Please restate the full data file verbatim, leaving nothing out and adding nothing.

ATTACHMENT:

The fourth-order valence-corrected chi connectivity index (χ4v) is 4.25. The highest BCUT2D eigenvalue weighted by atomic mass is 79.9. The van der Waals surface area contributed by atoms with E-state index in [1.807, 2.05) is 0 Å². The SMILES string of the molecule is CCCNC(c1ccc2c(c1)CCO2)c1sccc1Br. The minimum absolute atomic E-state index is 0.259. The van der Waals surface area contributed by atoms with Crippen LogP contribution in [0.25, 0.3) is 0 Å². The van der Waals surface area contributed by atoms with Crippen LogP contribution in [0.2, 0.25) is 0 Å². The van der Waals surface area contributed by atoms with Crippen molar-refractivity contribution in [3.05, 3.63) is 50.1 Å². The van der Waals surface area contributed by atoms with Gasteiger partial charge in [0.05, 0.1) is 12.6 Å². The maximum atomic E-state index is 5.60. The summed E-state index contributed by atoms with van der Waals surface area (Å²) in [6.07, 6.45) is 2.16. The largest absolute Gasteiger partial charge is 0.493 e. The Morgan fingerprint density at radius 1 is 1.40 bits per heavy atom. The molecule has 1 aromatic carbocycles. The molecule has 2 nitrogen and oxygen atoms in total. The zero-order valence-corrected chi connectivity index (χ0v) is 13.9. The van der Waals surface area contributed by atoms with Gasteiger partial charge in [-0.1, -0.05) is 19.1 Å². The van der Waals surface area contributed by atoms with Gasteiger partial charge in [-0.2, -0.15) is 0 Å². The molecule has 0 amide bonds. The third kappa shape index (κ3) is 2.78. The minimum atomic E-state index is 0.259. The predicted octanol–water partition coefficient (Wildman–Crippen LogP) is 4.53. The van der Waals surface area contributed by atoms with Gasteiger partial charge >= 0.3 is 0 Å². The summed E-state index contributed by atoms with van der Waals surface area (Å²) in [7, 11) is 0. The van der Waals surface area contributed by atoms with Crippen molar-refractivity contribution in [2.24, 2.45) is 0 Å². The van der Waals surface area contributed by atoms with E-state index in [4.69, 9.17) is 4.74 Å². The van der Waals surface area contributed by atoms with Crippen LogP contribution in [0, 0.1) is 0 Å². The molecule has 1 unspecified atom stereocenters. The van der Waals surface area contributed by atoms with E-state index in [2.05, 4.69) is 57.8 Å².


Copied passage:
The fourth-order valence-corrected chi connectivity index (χ4v) is 4.25. The highest BCUT2D eigenvalue weighted by atomic mass is 79.9. The van der Waals surface area contributed by atoms with E-state index in [1.807, 2.05) is 0 Å². The SMILES string of the molecule is CCCNC(c1ccc2c(c1)CCO2)c1sccc1Br. The minimum absolute atomic E-state index is 0.259. The van der Waals surface area contributed by atoms with Crippen LogP contribution in [0.25, 0.3) is 0 Å². The van der Waals surface area contributed by atoms with Crippen LogP contribution in [0.2, 0.25) is 0 Å². The van der Waals surface area contributed by atoms with Crippen molar-refractivity contribution in [3.05, 3.63) is 50.1 Å². The van der Waals surface area contributed by atoms with Gasteiger partial charge in [0.05, 0.1) is 12.6 Å². The maximum atomic E-state index is 5.60. The summed E-state index contributed by atoms with van der Waals surface area (Å²) in [6.07, 6.45) is 2.16. The largest absolute Gasteiger partial charge is 0.493 e. The Morgan fingerprint density at radius 1 is 1.40 bits per heavy atom. The molecule has 1 aromatic carbocycles. The molecule has 2 nitrogen and oxygen atoms in total. The zero-order valence-corrected chi connectivity index (χ0v) is 13.9. The van der Waals surface area contributed by atoms with Gasteiger partial charge in [-0.1, -0.05) is 19.1 Å². The van der Waals surface area contributed by atoms with Gasteiger partial charge in [-0.2, -0.15) is 0 Å². The molecule has 0 amide bonds. The third kappa shape index (κ3) is 2.78. The minimum atomic E-state index is 0.259. The predicted octanol–water partition coefficient (Wildman–Crippen LogP) is 4.53. The van der Waals surface area contributed by atoms with Gasteiger partial charge >= 0.3 is 0 Å². The summed E-state index contributed by atoms with van der Waals surface area (Å²) in [7, 11) is 0. The van der Waals surface area contributed by atoms with Crippen molar-refractivity contribution in [2.24, 2.45) is 0 Å². The van der Waals surface area contributed by atoms with E-state index in [4.69, 9.17) is 4.74 Å². The van der Waals surface area contributed by atoms with Crippen LogP contribution in [0, 0.1) is 0 Å². The molecule has 1 unspecified atom stereocenters. The van der Waals surface area contributed by atoms with E-state index in [2.05, 4.69) is 57.8 Å².